After configuring the IO, I set up the PDR’s FTP feature by clicking the hamburger button in the top right and selecting settings.
Put in the settings of your FTP server and click configure. By default, FTP uses port 21, but can be modified here.
The final step to begin logging and transferring data is to configure recording. This is performed on the recording page. Navigate to this page via the hamburger button on the top right of the web page.
Drag and drop the channels to be recorded onto the ‘Recorded I/O’ drop area. Then, use the basic settings to configure the logging rate. In order to have your data pushed via the FTP system, you must enable CSV file logging here. Now, once an hour, my PDR will push a CSV file of my logged data to the FTP server configured earlier.
Once the CSV files are located on a host machine as defined in and output from the FTP server, we can start up Logstash with the example configuration file below written to parse the PDR data. It will handle any metric name and will also send events to Elasticsearch for sensor or Modbus errors. In this way,our Elasticsearch application will be able to identify times when the end device was not working as expected.
A few notes on this config file which was written for Windows
- sincedb_path must be set to “NUL” for Windows
- “path” key must contain forward slashes on Windows e.g. C:/Users/guest/Downloads/pdr*.csv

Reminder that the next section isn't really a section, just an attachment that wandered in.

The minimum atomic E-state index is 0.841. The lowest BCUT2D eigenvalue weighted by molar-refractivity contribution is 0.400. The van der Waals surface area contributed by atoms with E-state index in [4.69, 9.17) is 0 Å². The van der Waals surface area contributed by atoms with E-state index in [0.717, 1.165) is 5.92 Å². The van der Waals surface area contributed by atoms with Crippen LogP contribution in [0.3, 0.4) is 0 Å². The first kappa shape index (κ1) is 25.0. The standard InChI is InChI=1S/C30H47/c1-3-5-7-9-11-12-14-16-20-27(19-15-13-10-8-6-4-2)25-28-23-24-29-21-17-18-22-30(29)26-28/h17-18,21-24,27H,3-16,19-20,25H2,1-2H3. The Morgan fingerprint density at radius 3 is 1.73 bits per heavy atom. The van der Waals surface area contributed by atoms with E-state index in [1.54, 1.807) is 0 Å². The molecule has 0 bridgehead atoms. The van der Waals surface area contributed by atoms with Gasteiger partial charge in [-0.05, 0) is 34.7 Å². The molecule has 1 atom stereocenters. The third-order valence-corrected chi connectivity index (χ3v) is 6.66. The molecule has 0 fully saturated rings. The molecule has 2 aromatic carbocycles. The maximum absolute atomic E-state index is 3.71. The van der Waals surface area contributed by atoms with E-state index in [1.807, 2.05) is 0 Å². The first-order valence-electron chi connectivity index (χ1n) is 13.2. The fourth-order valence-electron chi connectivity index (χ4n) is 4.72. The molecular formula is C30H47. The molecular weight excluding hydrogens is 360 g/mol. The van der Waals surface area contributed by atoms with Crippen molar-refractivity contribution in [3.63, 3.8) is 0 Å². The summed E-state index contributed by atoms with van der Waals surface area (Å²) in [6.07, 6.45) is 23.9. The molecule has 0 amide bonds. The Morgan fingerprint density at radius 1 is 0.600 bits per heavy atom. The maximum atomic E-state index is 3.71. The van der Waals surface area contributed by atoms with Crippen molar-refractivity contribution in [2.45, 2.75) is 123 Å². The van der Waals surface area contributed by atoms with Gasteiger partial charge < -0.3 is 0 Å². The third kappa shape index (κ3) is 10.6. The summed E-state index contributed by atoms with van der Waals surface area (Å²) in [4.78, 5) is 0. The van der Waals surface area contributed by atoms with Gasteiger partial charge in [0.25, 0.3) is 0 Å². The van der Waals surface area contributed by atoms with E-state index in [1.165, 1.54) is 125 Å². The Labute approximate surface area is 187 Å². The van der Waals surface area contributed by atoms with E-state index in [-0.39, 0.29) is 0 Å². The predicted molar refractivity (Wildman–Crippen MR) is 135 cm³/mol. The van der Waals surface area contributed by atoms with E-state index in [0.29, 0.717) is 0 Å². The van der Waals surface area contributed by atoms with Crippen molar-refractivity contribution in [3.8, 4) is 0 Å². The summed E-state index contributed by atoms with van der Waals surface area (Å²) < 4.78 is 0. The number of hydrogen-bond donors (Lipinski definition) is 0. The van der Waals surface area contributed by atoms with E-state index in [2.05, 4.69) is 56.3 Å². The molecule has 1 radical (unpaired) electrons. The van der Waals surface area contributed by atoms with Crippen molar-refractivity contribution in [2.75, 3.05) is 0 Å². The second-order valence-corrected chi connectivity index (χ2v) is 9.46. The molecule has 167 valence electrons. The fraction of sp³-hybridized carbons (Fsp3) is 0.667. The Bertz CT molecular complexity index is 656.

This content must be saved with the ‘.conf’ extension. In my example, I named it pdr.conf. Once this is done, Logstash can be started from the command line with the following command.
./bin/logstash -f pdr.conf
Analysis in Kibana
Now that the Logstash application has been started, incoming CSV files will be processed in real time (once an hour) and sent to Elasticsearch. Once the data is successfully integrated into Elasticsearch, we can use Kibana to start visualizing the data. After data has been transferred, you must navigate to the ‘index management’ tab. There, Kibana must be updated to match the Elasticsearch index configuration. This is done by clicking on Management tab and clicking ‘Index Patterns’ under the Kibana sub menu. After selecting the PDR index, click the ‘Refresh field list’ button at the top right.
The fields listed in the table should then match the fields you expected to be imported and match that of the Elasticsearch index pattern.
The ‘Discover’ page is the best place to confirm that the data you intended to publish is being aggregated by Elasticsearch. Here you can add metrics to the window and choose a date range in order to scroll through your data. It will show the number of events during the selected time period and confirm that your system is ready to be analyzed. In the field selection area on the left, you’ll want to confirm that the tag names you defined in the PDR are showing up here. If not, you’ll want to debug your configuration file.
After confirming that your data is in Elasticsearch successfully, the next interesting step would be to use the visualize tab to create a simple visual of your data over time. Click the visualize icon on the navigation bar. It’s the third one down from the top and looks like a line chart.